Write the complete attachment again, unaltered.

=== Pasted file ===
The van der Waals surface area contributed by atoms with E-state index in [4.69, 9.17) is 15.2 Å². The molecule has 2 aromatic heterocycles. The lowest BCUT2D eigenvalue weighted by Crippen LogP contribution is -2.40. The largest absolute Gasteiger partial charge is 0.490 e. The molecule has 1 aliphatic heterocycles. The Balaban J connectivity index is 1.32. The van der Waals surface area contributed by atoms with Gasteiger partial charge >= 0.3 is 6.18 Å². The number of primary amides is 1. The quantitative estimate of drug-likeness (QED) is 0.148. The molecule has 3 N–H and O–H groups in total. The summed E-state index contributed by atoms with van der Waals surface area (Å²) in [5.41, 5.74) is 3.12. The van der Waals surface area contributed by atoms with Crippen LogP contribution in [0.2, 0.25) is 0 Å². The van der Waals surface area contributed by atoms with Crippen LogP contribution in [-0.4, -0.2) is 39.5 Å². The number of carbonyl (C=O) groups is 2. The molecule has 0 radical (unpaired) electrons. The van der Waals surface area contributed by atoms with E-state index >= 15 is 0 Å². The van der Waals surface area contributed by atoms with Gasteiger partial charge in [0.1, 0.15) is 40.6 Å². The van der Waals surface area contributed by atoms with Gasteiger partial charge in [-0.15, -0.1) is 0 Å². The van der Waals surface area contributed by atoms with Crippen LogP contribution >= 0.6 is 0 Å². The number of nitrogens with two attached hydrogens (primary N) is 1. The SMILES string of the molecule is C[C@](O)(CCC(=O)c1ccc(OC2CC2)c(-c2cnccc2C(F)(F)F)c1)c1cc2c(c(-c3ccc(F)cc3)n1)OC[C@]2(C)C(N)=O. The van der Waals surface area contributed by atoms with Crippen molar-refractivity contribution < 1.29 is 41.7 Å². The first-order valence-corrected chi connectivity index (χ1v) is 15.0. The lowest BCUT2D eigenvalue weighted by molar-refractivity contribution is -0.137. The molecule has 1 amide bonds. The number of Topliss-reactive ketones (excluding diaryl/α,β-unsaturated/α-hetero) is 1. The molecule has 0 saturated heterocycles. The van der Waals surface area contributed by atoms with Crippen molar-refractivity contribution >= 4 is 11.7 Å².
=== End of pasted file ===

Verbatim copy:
The van der Waals surface area contributed by atoms with E-state index in [4.69, 9.17) is 15.2 Å². The molecule has 2 aromatic heterocycles. The lowest BCUT2D eigenvalue weighted by Crippen LogP contribution is -2.40. The largest absolute Gasteiger partial charge is 0.490 e. The molecule has 1 aliphatic heterocycles. The Balaban J connectivity index is 1.32. The van der Waals surface area contributed by atoms with Gasteiger partial charge >= 0.3 is 6.18 Å². The number of primary amides is 1. The quantitative estimate of drug-likeness (QED) is 0.148. The molecule has 3 N–H and O–H groups in total. The summed E-state index contributed by atoms with van der Waals surface area (Å²) in [5.41, 5.74) is 3.12. The van der Waals surface area contributed by atoms with Crippen LogP contribution in [0.2, 0.25) is 0 Å². The van der Waals surface area contributed by atoms with Crippen LogP contribution in [-0.4, -0.2) is 39.5 Å². The number of carbonyl (C=O) groups is 2. The molecule has 0 radical (unpaired) electrons. The van der Waals surface area contributed by atoms with E-state index >= 15 is 0 Å². The van der Waals surface area contributed by atoms with Gasteiger partial charge in [0.1, 0.15) is 40.6 Å². The van der Waals surface area contributed by atoms with Gasteiger partial charge in [-0.15, -0.1) is 0 Å². The van der Waals surface area contributed by atoms with Crippen LogP contribution >= 0.6 is 0 Å². The number of nitrogens with two attached hydrogens (primary N) is 1. The SMILES string of the molecule is C[C@](O)(CCC(=O)c1ccc(OC2CC2)c(-c2cnccc2C(F)(F)F)c1)c1cc2c(c(-c3ccc(F)cc3)n1)OC[C@]2(C)C(N)=O. The van der Waals surface area contributed by atoms with Crippen molar-refractivity contribution < 1.29 is 41.7 Å². The first-order valence-corrected chi connectivity index (χ1v) is 15.0. The lowest BCUT2D eigenvalue weighted by molar-refractivity contribution is -0.137. The molecule has 1 amide bonds. The number of Topliss-reactive ketones (excluding diaryl/α,β-unsaturated/α-hetero) is 1. The molecule has 0 saturated heterocycles. The van der Waals surface area contributed by atoms with Crippen molar-refractivity contribution >= 4 is 11.7 Å².